Thursday, June 11, 2009

Lady Macaron

French macaroons at a local boulangerie at Rue de Sevres near Le Bon Marché in the 7eme arr.

Did you know that french Macaroons are slowly making it's mark outside of France? and I have a
feeling it will have similar-like effect of the cupcake phenomena when it first entered the New York scene and burst like waterfalls to every bakery and cake shops around the world. Little did anyone know outside of Paris, what is a french macaroon. Most of you reading this would probably already know what is the true french macaroons and how it actually look like (the image above is a giver) however for a minuscule of you who come across this article by sheer accident, here is a petit l'introduction to the differences of the macaroons you grew up eating - to the french version that for many le boulanger and I will tell you that this little gem is the true flag of France.

Like everyone else, I grew up with this version:
a cracky surface with a chewy texture made from egg whites, sugar and ground almonds. When I was growing up in Jakarta, I blurry remember eating them for the first time as a gift from someone who just came back overseas. I loved it instantly, from the sweet perfumy aroma from the almonds to the way it blends perfectly over a cup of hot milk. This version is called amaretti, originally from Italy and thought to have been made by the Italian monastery way before the 16th century.

The french famously created by no other than Pierre Desfontaines Ladurée in the beginning of the 20th century. Today, Ladurée sells up to 16,000 macaroons each day from their three green painted salons, my favourite one is at Rue Bonaparte and my heart smiles each time I passed it on my way home. With more than 20 flavors and a new one added each month to last only for a couple of weeks until sold out, Ladurée is the true maker of french macaroons.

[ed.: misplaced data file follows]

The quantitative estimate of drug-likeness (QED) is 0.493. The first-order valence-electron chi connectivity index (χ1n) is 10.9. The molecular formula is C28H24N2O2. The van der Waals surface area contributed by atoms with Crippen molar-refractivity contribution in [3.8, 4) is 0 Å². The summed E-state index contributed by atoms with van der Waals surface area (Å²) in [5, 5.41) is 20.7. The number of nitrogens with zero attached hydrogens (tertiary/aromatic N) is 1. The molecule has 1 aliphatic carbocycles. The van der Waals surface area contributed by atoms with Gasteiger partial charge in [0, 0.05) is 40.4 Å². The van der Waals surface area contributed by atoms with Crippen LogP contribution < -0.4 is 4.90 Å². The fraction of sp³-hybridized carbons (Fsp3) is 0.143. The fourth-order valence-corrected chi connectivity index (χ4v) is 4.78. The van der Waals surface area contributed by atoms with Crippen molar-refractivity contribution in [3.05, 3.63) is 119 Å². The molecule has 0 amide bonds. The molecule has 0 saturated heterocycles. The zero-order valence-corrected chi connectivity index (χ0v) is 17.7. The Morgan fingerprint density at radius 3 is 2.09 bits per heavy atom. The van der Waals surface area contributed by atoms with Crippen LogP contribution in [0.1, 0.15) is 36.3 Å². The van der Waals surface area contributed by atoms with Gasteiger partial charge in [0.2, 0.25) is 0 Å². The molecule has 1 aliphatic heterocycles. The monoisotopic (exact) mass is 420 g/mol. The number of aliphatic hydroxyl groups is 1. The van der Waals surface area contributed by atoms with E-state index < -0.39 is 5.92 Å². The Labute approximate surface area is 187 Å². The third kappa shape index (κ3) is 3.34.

When I was in Paris, I had the fortunate chance to try many macaroons from different establishments, from the ones at Four Season where the serveuse secretly admitted that they were inferior to Ladurée's. And the different versions at countless local boulangeries in different arrondissements. Each one is beautifully tasty, I remember the rosé flavored macaroon from Jules Verne up above La Tour Eiffel that was uniquely rare in taste and aroma.

Of course no trip to Paris is ever fully complete without a visit to one of Ladurée salons. It is an experience even just to wait patiently at the long queues of tourists and french people alike waiting for their turn to be serve, and then goes the next daunting task of choosing which flavors you're after. Try the classic ones first if you're confuse, I always go for caramel with a salty after-taste from the au beurre salé, then for your next visits roll out your tonque with framboise, citron and fleur d’Oranger.

I have not seen any french macaroon here in Melbourne since I arrived. However if any of you have spotted these delicious diamonds around town, always leave a comment! Thank you


lady jicky said...

Browns the bakery has them !

EMMELYN said...

Great! thank you Mel! take my parents there next week, lovely to see you here again